In Japan, where iPhones have been the top handset by market share since the fourth-quarter of 2012, Apple accounted for 51 percent of all smartphone sales in October and November.
Samsung still dominates in its home market of Korea, but Apple took more than 30 percent of total smartphone sales there in November. Counterpoint Research says this marks the first time it has posed a real challenge to the chaebol’s market share because the iPhone 6 Plus finally gave phablet fans an iOS option.
“No foreign brand has gone beyond the 20 percent market share in the history of Korea’s smartphone industry. It has always been dominated by the global smartphone leader, Samsung. But iPhone 6 and 6 Plus have made a difference here, denting the competition’s phablet sales,” wrote Tom Kang, Counterpoint’s research director based in Korea.
He added that Apple could have sold even more phones, but there weren’t enough iPhone 6 and 6 Plus 64GB and 128GB devices available to meet demand.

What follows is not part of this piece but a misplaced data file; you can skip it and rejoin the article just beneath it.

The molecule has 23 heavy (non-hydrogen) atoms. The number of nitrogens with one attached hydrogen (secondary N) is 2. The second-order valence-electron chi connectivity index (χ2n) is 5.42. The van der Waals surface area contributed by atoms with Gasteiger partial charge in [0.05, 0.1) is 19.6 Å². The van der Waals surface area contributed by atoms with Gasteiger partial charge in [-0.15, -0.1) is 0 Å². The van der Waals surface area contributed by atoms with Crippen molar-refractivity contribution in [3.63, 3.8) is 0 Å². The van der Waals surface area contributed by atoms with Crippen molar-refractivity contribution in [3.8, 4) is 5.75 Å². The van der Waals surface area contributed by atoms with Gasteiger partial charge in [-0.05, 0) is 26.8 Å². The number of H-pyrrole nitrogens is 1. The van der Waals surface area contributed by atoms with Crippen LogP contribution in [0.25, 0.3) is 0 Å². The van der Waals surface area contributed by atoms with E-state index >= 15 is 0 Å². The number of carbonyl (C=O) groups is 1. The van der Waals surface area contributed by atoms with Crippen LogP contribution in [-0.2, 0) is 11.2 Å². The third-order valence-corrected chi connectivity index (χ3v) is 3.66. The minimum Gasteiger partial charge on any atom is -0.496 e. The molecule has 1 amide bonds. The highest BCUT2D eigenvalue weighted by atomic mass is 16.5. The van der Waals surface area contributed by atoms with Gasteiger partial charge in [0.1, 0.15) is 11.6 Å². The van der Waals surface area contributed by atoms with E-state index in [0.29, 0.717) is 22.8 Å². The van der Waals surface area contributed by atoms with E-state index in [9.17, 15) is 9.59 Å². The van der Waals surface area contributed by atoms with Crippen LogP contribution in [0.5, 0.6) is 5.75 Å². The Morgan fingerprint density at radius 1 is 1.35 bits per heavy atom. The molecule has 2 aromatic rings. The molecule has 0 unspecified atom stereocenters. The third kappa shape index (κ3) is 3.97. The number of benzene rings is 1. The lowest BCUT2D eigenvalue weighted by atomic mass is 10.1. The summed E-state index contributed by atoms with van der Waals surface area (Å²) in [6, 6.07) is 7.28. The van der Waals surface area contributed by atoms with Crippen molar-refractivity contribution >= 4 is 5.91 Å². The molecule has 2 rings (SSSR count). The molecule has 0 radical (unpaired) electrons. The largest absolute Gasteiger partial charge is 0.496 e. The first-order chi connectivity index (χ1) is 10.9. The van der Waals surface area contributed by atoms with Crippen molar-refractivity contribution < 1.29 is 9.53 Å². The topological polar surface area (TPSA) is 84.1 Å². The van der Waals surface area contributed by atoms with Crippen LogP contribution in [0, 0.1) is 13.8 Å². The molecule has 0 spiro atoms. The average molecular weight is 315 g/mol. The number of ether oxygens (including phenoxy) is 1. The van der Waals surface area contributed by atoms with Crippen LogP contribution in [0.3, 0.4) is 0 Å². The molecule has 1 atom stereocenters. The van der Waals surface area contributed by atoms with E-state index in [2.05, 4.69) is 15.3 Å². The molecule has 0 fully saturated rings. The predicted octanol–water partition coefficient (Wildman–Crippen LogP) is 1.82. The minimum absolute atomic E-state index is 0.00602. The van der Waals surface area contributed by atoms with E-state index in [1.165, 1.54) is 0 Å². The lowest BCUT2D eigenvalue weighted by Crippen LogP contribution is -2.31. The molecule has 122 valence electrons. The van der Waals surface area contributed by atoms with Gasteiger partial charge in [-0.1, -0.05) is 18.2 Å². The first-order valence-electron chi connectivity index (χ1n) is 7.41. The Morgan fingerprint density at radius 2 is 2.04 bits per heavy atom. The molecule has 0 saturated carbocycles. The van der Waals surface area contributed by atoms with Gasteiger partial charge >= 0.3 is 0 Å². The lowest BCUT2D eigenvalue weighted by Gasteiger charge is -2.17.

The iPhone 6 Plus also helped iPhone sales in China increase by 45 percent year-over-year in November. Though China is Apple’s most important growth market, its dominance there has been challenged by the rapid increase of inexpensive Android smartphones made by fast-growing competitors like Xiaomi.
Furthermore, iPhone sales in China dipped at the beginning of fall thanks to a combination of regulatory and inventory issues.
They began to recover in November, however, and iPhone sales that month pushed Apple’s market share to above 12 percent, putting it behind Xiaomi and Lenovo, the number one and two smartphone vendors in China, and taking further market share away from Samsung, which was once at the lead but has been struggling with slowing mobile sales.
“Apple with iPhone 6 and 6 Plus have been able to impact Samsung’s premium Galaxy S5 and Note 4 sales. But with the launch of Xiaomi and Note Pro it is going to be a fierce battle in the premium segment, with Samsung being attacked from both ends,” wrote Counterpoint research director Neil Shah.